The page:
Now back to the personal truth. I have a feeling that all of you will be able to relate to this concept and why it’s difficult to do. My therapist and I know that because of my mother’s volatile personality and  the abuse that came from that and from her general mean and hateful spirit, that I was never allowed to be honest growing up. I was never allowed to say how I really felt about anything unless my opinion agreed with her. If I didn’t agree or I didn’t like something I got hit. I got screamed at, cussed at, whatever…you get it. if I showed any emotion other than what was acceptable to her then the same thing happened. The only way to deal with a situation like that where you aren’t allowed to be yourself, is to create a façade. We have a “relationship” that doesn’t actually exist in reality. I don’t view her as my mother. My grandmother, the one who really raised me and gave me my personal values, the one who taught me to read and do my multiplication tables, the one who said “I love you” to me everyday and took care of me and loved to hear my thoughts and opinions and feelings on everything, she was my mother. And she’s dead. I found her body when she died. She’s gone. As far as I’m concerned, I have no mother now. The person who gave birth to me is still around and wants to pretend we have a relationship that we don’t have. The strange thing is, is that she knows the truth, I can sense that she does but she refuses to accept it. That’s part of the personal truth my therapist wants me to work out. As she put it, I did not bond with my mother because she wa not really my mother. Therefore, I don’t have any feelings of being a daughter to her at all. At this point my therapist has suggested that I write a letter that my mother will never see. In that letter i can explore my personal truth about how I feel about her and my feelings about our relationship. So that’s my therapy homework. Fun!

I have a feeling that many of us have had or still have similar situations in our life where we have trouble being honest about how we feel and what we need or what we want from life and from other people. Many of us were taught through hard lessons, that it isn’t safe to be honest and that we have to pretend. Pretend that everything is ok. That we’re all one big, happy family. I can’t maintain that level of dishonesty anymore. When I hit my late twenties/early thirties, I decided that I wasn’t going to lie anymore. I was never a liar to begin with but what I meant was that I wouldn’t lie just to please people. If I can honestly say something nice about someone or to someone and it’s sincere, I will say it. if I can’t, then I won’t make something up that I don’t actually feel, just to please someone else, and I’ve tried to do that. It’s a kind of “If you can’t say something nice don’t say anything at all” thing but it’s more broad and it’s applied a little differently. That doesn’t mean that I don’t speak my mind, because there are times (depending on the person) that I speak up, but it means that in some situations, I have a different way of conveying to someone that I disagree with them, or that I find them or their actions distasteful without actual confrontation every single time. *WOW I just had the sharpest pain shoot through my eye, that usually means a migraine could be coming. I better wrap this up…* Of course this tactic does not work on everyone because some people can’t fathom that someone would ever disagree with them or that they could ever be wrong about anything. Anyway I’ll be working on my letter for a while. This will be interesting because my therapist is out-of-town next week, so that means it will be the first week I will not see her since I started going back for therapy and since the DID diagnosis. That’s a little scary because she won’t be here for me to talk to. I’ll see how that goes. Alright, that’s all for now. If anyone wants to comment on this post or has thoughts on “personal truths” or pretending or being honest or anything else they would like to say, please feel free to speak here as much as you would like to.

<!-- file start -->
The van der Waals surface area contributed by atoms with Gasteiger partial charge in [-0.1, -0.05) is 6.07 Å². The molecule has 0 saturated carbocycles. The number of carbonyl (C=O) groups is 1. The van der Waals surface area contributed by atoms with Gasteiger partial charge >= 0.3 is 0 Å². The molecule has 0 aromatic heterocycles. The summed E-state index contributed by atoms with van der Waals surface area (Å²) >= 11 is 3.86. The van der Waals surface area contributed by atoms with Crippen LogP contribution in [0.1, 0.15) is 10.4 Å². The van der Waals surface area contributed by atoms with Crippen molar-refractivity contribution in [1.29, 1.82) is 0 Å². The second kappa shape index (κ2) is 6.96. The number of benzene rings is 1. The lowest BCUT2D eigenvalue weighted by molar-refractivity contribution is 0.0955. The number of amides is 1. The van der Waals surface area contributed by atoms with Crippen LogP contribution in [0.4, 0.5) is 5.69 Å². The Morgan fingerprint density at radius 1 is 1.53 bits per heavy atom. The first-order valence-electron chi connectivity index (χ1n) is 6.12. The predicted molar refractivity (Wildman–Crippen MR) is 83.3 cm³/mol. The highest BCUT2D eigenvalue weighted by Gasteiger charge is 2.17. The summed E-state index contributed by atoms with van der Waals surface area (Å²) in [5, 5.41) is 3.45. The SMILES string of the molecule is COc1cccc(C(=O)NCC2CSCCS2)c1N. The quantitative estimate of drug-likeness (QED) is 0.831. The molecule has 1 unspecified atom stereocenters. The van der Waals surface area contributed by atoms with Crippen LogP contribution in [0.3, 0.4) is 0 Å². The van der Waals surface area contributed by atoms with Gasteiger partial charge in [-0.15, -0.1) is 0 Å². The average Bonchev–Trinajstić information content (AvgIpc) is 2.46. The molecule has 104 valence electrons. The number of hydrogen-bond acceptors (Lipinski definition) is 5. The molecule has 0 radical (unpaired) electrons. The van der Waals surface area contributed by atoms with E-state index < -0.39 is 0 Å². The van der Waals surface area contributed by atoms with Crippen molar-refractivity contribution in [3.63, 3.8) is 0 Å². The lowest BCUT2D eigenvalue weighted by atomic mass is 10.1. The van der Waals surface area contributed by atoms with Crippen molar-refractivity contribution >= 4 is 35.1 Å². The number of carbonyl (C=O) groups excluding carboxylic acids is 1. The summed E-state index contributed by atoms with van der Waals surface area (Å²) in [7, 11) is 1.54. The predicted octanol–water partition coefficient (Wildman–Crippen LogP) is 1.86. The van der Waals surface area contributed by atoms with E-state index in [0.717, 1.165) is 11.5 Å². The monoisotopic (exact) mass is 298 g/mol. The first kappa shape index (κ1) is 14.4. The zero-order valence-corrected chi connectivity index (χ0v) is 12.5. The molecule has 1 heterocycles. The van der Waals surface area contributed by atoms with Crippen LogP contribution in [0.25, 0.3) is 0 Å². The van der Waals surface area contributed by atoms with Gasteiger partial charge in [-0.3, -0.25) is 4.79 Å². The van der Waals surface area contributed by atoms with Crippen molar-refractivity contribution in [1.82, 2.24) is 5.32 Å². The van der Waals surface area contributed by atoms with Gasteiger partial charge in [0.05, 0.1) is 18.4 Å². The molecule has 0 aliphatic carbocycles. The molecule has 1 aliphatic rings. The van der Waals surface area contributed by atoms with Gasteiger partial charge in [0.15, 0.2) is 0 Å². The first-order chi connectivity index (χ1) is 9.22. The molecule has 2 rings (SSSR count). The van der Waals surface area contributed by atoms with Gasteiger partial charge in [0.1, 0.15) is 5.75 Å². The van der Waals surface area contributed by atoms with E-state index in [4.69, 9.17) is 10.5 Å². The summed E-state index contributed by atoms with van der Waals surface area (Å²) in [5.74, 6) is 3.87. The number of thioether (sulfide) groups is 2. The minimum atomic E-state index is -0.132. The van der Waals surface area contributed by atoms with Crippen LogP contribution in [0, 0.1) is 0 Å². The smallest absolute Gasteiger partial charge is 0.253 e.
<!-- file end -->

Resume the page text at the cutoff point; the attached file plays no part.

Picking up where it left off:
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About CimmarianInk

Abuse Survivor Diagnosed with Bipolar Disorder PTSD and Dissociative Identity Disorder (DID) also known as Multiple Personalities
This entry was posted in abuse, bipolar disorder, depersonalization, depression, derealization, DID, dissociation, dissociative fugue, dissociative identity disorder, headaches, Medication, Meds, Mental Health, Multiple Personalities, Psychiatric Drugs, Psychiatric medication, Psychiatry, PTSD, Social Security Disability, Therapy, Uncategorized and tagged , , , , , , , , , , , , , , , , , , , , , , , , , , , . Bookmark the permalink.